A "mayor of the people" is the catch cry that Whanganui mayoral candidate William Osborne hopes will get him elected.

The first time candidate says he wants to increase the level of authority the public have in their home town, something he thinks has been missing in Whanganui for many years.

"There has been a void in community voice and a real lack of empathy from the council," Mr Osborne said.

"There have been very few leaders who have watched and listened to what the people want."


Mr Osborne joins deputy mayor Hamish McDouall and councillor Helen Craig in announcing his bid to succeed Annette Main, who will step down as mayor at the October local body elections.

One key area for him is achieving is a greater level of community involvement through an effective use of social media.

"The amount of people in this city using social media is just phenomenal. It is a medium which is certainly not exploited enough.

"Instead of having to come in to the council office, go to meetings and deal with all the back channels, Facebook allows people to make contact from home or wherever they feel comfortable."

Mr Osborne, who is the brother of former All Black Glen Osborne, says he is a country boy who loves his community and wants to give back to it.

He was born and raised in Whanganui and returned to the area three years ago from Perth, where he was an explosives technician in the mines. He has now started his own consultancy business from home.

The 33-year-old father of two also says, if elected, he will go into office with no hidden agenda and insists he has no political bias.

"I think, as a mayor, if you were to have a political affiliation there would be a tendency to sway people's opinions or do things in a certain way, which may not be reflective of everyone.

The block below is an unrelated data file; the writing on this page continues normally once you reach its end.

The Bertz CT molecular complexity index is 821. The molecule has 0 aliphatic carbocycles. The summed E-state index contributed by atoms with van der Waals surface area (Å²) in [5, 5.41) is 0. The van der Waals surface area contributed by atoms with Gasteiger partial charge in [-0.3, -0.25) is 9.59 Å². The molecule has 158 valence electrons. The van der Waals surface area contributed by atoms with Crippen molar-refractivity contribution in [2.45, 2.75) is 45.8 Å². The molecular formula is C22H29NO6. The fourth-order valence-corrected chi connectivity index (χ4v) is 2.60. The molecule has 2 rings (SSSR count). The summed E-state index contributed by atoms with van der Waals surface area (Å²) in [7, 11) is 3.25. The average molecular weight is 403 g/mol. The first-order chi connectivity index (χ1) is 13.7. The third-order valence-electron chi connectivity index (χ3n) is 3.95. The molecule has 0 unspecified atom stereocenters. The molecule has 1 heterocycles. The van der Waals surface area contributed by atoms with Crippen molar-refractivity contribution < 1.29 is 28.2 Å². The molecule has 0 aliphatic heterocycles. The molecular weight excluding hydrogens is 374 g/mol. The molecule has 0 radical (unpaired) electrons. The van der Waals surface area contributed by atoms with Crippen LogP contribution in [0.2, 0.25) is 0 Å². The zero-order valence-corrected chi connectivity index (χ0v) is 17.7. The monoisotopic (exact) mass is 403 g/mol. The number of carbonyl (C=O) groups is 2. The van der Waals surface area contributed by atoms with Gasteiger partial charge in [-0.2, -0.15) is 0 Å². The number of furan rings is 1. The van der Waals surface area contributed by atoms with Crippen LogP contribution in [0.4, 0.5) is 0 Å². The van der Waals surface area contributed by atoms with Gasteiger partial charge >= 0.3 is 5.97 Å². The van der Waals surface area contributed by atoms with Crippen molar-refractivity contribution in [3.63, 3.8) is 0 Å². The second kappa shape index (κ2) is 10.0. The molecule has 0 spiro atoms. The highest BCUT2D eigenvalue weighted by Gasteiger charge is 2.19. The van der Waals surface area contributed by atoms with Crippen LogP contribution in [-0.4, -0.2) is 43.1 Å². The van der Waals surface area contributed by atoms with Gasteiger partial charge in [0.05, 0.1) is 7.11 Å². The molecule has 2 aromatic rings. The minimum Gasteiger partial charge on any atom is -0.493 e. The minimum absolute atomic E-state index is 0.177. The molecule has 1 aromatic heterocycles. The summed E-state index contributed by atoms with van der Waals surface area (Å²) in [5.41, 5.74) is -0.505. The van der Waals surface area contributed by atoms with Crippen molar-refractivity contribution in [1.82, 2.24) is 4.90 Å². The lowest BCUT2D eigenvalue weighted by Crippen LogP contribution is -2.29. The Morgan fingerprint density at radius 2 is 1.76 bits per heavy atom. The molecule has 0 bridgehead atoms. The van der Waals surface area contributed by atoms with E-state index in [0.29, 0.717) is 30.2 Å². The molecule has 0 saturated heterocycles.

"I just want people to know that's not me."

Mr Osborne says the current state of the city is "okay," but he would like to see continued growth.

"The city is moving forward, but not at the rate at which it could be. There appears to be a serious lack of ambition from the council at the moment."

He would like to see a greater emphasis on designing systems which not meet only meet national standards, but exceed them.

He said Whanganui had places and things to see that could attract people from all over the country, but they just needed more of a push.

"Things like economic development, building and infrastructure goals need to be looked at.

"I may be one of the boring people who sit there and read all the council statements and progress reports, but in these areas we're only just meeting national averages at best.

"I want to see us to set global trends and smash national averages.

"For the first time in a long time, you have someone going out of their way asking people what they want, not people being told what they can have," Mr Osborne said.